Remarks by Gloria Berbena Minister Counselor for Public Diplomacy Commencement of Fulbright-Nehru Conference

New Delhi

(As Prepared for Delivery)

Date: November 14, 2022

Good morning.  It is my great pleasure to be here today to celebrate you and your accomplishments as part of the Fulbright-Nehru scholarship program.  Additional Secretary Rao, your presence, and the Indian government’s support of the Fulbright-Nehru program demonstrate the commitment India has made to academic exchange and the tangible ways such exchanges can bring our two countries even closer together.  Thank you for your continuing support and presence here today.   

I want to extend my heartiest congratulations to all the Fulbright scholars and students present here.  I hope the hard work in your respective research areas proves to be the steppingstone for your future contributions and successes. 

And a big thanks to Adam Grotsky and the entire team from the United States-India Educational Foundation.  We know how much work goes into every aspect of this program, and we appreciate you maintaining the highest standard of excellence for the Fulbright-Nehru program, its transparent administration centered on academic freedom and scholarly excellence, and also for all the work involved in bringing us together this week.

This conference takes place on an auspicious day.  Today is the beginning of International Education Week, which celebrates the benefits of international education and exchange worldwide.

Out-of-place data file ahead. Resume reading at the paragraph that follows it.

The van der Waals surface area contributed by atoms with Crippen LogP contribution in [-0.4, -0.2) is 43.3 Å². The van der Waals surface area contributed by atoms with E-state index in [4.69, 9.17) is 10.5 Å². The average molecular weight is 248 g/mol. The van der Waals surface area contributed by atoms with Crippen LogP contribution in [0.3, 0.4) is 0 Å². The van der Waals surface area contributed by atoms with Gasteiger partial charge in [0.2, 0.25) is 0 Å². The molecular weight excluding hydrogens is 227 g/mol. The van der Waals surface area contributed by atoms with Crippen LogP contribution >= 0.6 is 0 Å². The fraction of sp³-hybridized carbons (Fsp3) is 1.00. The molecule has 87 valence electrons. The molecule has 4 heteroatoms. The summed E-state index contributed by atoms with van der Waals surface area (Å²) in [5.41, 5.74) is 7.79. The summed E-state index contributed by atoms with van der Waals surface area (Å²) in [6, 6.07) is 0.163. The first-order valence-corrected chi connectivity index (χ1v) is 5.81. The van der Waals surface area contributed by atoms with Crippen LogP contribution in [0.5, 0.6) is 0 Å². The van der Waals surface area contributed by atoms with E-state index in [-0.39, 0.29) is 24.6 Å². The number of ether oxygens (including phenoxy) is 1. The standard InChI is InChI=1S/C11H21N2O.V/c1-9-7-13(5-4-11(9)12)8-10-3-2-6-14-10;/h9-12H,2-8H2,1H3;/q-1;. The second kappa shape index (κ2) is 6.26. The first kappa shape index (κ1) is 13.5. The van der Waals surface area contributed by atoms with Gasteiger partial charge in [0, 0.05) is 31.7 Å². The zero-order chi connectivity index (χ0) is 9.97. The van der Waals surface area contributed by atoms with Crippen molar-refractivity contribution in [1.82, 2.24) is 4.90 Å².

We are also marking the conclusion of our yearlong celebration of 75 years of U.S.-India relations.  Since the founding of the Indian republic, we have seen the evolution of a global partnership that benefits not only the citizens of our two countries, but also the larger international community.  The year began with a bang, with a congratulatory video featuring Indian American celebrities who illustrated how much cultural richness our countries share.  We conducted a Youth Summit for the Democracy Year of Action, engaging students in democracy simulations, displaying work celebrating voting and free expression in an art installation, and engaging with Indian publics to celebrate our shared democratic values.  We celebrated U.S.-India business ties, highlighted vaccine and public health cooperation, launched a “Trees Outside of Forests” initiative that will process the equivalent of approximately 3 billion tons of carbon dioxide by 2030 by planting trees across the country, and we brought a replica of the Mars rover to India to make the extraordinary achievement of space exploration and cooperation real for Indian youth, who are part of a new and vibrant generation of inventors and visionaries.